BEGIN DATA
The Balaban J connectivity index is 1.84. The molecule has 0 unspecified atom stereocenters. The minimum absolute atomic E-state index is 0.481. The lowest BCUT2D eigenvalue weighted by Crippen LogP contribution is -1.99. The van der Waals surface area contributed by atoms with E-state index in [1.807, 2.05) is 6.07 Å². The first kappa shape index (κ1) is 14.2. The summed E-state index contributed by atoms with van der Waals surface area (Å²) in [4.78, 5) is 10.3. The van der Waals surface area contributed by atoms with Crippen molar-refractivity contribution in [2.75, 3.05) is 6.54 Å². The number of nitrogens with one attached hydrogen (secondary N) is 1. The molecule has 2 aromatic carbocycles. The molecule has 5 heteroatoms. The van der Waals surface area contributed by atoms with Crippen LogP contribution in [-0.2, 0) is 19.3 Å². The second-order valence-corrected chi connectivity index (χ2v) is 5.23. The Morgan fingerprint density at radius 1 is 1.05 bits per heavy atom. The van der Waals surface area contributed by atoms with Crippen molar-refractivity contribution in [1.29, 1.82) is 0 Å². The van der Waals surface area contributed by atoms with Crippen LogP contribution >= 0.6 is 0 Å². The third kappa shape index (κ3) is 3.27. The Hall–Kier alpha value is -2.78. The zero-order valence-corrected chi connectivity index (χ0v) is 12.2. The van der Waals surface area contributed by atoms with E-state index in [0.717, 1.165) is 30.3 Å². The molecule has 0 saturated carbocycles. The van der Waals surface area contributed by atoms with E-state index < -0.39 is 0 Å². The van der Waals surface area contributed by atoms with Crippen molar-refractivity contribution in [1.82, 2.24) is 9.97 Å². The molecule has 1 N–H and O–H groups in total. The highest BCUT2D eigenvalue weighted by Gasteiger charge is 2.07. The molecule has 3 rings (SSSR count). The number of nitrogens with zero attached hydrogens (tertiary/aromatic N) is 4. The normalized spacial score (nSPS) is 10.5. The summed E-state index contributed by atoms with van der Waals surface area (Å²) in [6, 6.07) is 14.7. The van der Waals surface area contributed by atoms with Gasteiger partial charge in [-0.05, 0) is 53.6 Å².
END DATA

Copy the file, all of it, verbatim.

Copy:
The Balaban J connectivity index is 1.84. The molecule has 0 unspecified atom stereocenters. The minimum absolute atomic E-state index is 0.481. The lowest BCUT2D eigenvalue weighted by Crippen LogP contribution is -1.99. The van der Waals surface area contributed by atoms with E-state index in [1.807, 2.05) is 6.07 Å². The first kappa shape index (κ1) is 14.2. The summed E-state index contributed by atoms with van der Waals surface area (Å²) in [4.78, 5) is 10.3. The van der Waals surface area contributed by atoms with Crippen molar-refractivity contribution in [2.75, 3.05) is 6.54 Å². The number of nitrogens with one attached hydrogen (secondary N) is 1. The molecule has 2 aromatic carbocycles. The molecule has 5 heteroatoms. The van der Waals surface area contributed by atoms with Crippen LogP contribution in [-0.2, 0) is 19.3 Å². The second-order valence-corrected chi connectivity index (χ2v) is 5.23. The Morgan fingerprint density at radius 1 is 1.05 bits per heavy atom. The van der Waals surface area contributed by atoms with Crippen molar-refractivity contribution in [1.29, 1.82) is 0 Å². The van der Waals surface area contributed by atoms with Crippen LogP contribution >= 0.6 is 0 Å². The third kappa shape index (κ3) is 3.27. The Hall–Kier alpha value is -2.78. The zero-order valence-corrected chi connectivity index (χ0v) is 12.2. The van der Waals surface area contributed by atoms with E-state index in [0.717, 1.165) is 30.3 Å². The molecule has 0 saturated carbocycles. The van der Waals surface area contributed by atoms with E-state index < -0.39 is 0 Å². The van der Waals surface area contributed by atoms with Crippen molar-refractivity contribution in [1.82, 2.24) is 9.97 Å². The molecule has 1 N–H and O–H groups in total. The highest BCUT2D eigenvalue weighted by Gasteiger charge is 2.07. The molecule has 3 rings (SSSR count). The number of nitrogens with zero attached hydrogens (tertiary/aromatic N) is 4. The normalized spacial score (nSPS) is 10.5. The summed E-state index contributed by atoms with van der Waals surface area (Å²) in [6, 6.07) is 14.7. The van der Waals surface area contributed by atoms with Gasteiger partial charge in [-0.05, 0) is 53.6 Å².